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Principles of Public Law (LAWS50024)

Graduate coursework level 5Points: 12.5On Campus (Parkville)

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Year of offer2019
Subject levelGraduate coursework Level 5
Subject codeLAWS50024
Semester 1
FeesSubject EFTSL, Level, Discipline & Census Date

Principles of Public Law offers a foundation understanding of the fundamental principles of both domestic and international public law, in a manner that integrates the two as far as possible, to reflect their increasing interdependence in conditions of internationalisation and globalisation.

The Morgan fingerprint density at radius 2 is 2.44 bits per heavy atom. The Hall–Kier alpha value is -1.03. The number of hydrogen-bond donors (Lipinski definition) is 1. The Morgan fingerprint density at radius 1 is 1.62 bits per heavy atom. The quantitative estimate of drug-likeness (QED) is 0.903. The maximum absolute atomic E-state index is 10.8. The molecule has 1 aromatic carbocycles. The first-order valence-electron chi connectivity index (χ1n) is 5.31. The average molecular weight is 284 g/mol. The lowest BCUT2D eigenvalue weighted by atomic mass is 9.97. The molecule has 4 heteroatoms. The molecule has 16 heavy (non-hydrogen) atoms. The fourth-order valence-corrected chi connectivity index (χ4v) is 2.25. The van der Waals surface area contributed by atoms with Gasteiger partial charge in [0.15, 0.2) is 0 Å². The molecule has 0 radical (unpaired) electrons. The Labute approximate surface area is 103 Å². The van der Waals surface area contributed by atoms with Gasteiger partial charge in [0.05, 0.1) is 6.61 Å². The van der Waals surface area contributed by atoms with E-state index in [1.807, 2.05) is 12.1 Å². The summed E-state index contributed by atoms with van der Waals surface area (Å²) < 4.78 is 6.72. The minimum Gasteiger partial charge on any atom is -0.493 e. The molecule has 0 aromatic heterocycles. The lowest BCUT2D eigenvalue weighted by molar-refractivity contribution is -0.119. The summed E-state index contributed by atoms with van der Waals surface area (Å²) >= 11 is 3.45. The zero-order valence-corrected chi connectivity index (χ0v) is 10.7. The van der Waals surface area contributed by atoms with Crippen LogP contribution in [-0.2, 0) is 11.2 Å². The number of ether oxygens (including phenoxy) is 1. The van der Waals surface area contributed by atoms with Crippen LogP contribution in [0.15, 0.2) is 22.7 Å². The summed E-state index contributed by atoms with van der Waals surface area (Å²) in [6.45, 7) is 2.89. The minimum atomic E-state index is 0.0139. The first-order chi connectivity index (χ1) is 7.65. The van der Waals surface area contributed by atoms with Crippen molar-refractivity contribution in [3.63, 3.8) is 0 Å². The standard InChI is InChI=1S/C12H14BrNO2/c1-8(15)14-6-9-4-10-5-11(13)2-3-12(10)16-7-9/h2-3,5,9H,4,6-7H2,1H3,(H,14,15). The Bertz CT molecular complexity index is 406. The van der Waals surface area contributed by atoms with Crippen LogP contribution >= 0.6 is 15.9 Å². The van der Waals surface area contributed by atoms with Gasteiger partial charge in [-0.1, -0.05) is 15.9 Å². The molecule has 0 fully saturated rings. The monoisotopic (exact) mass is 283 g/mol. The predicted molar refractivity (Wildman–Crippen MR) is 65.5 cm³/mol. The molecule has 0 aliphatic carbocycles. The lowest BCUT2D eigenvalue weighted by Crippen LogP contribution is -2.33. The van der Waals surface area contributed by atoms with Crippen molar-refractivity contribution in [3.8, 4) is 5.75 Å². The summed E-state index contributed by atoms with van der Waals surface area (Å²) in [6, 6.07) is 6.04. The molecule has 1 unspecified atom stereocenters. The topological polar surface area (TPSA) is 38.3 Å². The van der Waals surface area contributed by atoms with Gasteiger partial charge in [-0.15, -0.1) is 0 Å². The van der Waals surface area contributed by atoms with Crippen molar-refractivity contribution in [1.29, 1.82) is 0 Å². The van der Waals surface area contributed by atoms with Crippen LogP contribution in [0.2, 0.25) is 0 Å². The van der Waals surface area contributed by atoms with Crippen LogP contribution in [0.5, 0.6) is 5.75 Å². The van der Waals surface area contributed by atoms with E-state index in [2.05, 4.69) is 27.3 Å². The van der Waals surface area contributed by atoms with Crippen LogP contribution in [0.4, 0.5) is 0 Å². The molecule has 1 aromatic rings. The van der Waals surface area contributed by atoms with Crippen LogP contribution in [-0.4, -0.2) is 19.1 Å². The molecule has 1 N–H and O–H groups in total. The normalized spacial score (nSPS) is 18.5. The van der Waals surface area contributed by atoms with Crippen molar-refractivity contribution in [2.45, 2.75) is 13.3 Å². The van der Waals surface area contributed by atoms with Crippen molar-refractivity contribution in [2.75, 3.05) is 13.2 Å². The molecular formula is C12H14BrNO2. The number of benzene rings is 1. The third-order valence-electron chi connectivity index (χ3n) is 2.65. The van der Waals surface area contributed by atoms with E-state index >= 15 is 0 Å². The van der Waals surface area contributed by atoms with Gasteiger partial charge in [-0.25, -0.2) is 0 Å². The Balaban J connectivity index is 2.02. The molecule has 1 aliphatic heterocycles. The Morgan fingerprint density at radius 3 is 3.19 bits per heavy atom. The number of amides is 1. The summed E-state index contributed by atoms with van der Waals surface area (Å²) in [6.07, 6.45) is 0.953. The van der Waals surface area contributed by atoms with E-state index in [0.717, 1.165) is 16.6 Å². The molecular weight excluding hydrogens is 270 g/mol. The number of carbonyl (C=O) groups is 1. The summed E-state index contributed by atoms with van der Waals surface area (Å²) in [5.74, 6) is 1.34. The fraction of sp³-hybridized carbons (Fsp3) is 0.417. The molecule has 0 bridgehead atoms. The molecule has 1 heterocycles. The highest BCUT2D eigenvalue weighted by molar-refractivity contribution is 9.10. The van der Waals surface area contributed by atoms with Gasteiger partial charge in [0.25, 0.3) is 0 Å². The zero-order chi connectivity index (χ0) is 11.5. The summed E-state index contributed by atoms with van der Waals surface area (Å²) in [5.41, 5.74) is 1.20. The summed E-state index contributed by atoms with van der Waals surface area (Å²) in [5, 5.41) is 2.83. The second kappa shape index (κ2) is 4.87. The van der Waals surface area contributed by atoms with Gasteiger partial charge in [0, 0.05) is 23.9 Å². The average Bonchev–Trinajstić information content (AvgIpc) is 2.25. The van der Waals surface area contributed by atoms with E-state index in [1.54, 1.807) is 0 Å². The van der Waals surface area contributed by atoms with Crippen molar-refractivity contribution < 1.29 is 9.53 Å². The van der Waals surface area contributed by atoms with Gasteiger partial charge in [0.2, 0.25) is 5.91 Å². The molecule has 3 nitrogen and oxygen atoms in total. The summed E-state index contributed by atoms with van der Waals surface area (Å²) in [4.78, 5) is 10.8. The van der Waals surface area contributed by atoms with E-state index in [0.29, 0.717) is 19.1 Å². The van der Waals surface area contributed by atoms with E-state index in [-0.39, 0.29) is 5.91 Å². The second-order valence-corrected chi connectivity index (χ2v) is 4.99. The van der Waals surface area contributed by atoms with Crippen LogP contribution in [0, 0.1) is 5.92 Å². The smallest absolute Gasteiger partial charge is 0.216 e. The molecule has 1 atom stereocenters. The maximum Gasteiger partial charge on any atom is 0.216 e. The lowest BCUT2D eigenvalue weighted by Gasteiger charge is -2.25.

The subject will canvass the manner in which power is organised within a state; the framework of international law within which states operate; and the relations between people and states, from the standpoint of both domestic and international law. It will thus deal with institutions of government and their operation; principles and procedures for the protection of human rights; the sources of international and domestic law; and the relationship between them. The subject will seek to explain how the principles of public law came to take their current form; to encourage critical evaluation of them, from the standpoint of both theory and practice; and to identify evolutionary trends and forces for change.